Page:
Employees often take their vacation in the summer. This can be great for a business in the long term since vacations can give people a chance to come back recharged. But it can also be difficult to manage teams and keep the company operating smoothly without a full staff.
The following steps can help keep teams from falling behind during this time of year, or whenever there are team members out of office.
1. Manage employees' vacation requests.
It's probably not practical for everyone to ask for the same vacation time and expect to still keep the business running.
Consider having a vacation request policy where team members need to officially ask for time off well in advance and with the approval of their manager. This can be done on a first-come, first-served basis, or the employee who gets to choose vacation days first can rotate every year among the staff.
There can also be incentives given to employees who work during the most popular vacation times or, alternately, there can be blackout periods for busy times when no vacation is permitted.
2. Provide advance training to staff for backup.
Consider making it standard practice that there's always a person (or two) who can do another team member's job when they are on vacation, out ill or resign. Training can be provided long before the employee's vacation is on the calendar.
This is one way to manage teams and can help prevent any one person from becoming a bottleneck for the business.
3. Encourage team members to delegate amongst themselves.
Some team members may think that they are the only ones who can do their job—that while they are on vacation, things can “just wait." This can be a short-sighted way to manage teams because this one person can become a bottleneck for productivity.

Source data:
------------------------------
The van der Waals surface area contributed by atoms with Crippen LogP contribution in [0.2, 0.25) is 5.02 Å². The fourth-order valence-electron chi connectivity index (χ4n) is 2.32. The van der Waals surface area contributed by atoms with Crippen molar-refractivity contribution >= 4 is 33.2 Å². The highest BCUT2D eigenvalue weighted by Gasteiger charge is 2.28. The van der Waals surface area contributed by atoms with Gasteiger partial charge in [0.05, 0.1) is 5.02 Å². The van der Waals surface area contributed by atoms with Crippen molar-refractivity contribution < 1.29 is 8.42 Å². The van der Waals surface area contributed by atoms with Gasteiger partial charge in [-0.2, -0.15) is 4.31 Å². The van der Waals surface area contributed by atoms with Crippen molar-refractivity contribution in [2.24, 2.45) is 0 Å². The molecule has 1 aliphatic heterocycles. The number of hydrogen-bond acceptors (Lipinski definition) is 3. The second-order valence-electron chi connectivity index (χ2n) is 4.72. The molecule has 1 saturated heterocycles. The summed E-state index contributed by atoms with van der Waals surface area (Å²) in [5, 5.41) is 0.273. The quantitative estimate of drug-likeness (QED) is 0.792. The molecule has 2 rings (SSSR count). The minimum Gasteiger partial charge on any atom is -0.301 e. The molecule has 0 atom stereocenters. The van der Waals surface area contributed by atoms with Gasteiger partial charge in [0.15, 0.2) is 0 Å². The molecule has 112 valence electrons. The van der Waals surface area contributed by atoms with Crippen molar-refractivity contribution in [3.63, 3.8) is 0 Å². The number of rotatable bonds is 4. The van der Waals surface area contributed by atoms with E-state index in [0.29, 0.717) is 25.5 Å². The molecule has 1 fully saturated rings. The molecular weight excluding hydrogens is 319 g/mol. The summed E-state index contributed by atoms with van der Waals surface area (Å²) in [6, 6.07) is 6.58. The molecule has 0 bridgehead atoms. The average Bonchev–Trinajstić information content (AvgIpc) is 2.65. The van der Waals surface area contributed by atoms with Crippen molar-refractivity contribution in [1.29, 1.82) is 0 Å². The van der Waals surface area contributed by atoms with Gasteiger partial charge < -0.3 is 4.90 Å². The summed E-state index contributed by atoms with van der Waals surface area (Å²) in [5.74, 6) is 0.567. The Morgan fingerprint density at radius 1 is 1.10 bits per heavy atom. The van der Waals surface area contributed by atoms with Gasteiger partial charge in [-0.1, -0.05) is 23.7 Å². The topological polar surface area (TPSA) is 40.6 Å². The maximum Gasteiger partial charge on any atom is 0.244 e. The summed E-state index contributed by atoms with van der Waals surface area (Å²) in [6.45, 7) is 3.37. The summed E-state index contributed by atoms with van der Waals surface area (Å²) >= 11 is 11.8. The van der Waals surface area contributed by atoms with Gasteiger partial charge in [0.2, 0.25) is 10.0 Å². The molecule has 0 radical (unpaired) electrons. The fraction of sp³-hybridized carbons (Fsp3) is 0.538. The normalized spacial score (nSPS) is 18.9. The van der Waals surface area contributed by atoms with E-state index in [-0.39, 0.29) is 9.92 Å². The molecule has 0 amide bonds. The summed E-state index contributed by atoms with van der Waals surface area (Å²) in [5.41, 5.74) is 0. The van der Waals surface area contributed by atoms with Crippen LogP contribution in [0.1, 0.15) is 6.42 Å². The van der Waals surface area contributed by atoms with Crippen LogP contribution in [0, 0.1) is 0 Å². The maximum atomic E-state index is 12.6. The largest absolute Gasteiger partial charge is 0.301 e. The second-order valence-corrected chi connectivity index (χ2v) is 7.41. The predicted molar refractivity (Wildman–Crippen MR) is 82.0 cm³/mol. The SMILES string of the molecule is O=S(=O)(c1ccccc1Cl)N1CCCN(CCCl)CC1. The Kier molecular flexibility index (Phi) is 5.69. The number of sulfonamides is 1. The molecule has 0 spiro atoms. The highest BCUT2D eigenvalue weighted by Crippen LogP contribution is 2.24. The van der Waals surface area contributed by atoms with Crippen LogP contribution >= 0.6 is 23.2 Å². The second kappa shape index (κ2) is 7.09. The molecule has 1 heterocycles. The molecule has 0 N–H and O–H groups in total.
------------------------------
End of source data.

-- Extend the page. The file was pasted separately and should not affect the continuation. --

Consider teaching employees how to delegate their responsibilities to other team members so their department can run more smoothly even when they are not there.
4. Ask for a checklist from the employee on vacation.
Before an employee leaves on vacation, consider asking them to share with the rest of the team (not just their manager) their “in progress" work, key contacts, priority files and critical deadlines. Each member of the team can then be responsible for one or more outstanding issues until the vacationing employee returns.
5. Encourage collaboration amongst team members.
It's acceptable to want an employee to still get their team's work done while they are away. (This does not include an expectation that they will work while on vacation since it defeats the purpose.)
However, the employee may have to work hard before they go on vacation to ensure that their team can get their goals completed while he or she is away. Assigning the vacationing employee's inbox to another team member to monitor and respond can also help reduce bottlenecks. This type of collaboration and shared responsibility can help leaders manage teams better even when a member is not on vacation.
6. Share the responsibility of ensuring no one gets bothered on vacation.
It can be helpful when the entire team believes that they are jointly responsible for another team member to have a restful vacation. That's because when any one person goes on vacation, they can trust that their fellow employees will pitch in so they are not interrupted.
It may also be beneficial to do a post mortem when key employees get back from vacation to see how well it all worked.
7. Manage teams by shutting down.
The last alternative is doing a full-scale shutdown. Some companies actually force all employees to take time off by closing their business during certain weeks of the summer and in December. They do this if it is typically a slow time of the year for their business, or if closing shop would enable them to service their customers with less employee vacation interruptions the remainder of the year.
On a related note, managers need to lead by example and also take vacations. This can actually be a great way to manage teams since it tests all the above guidelines. and can show which one makes the most sense for the company.
Read more articles on work-life balance.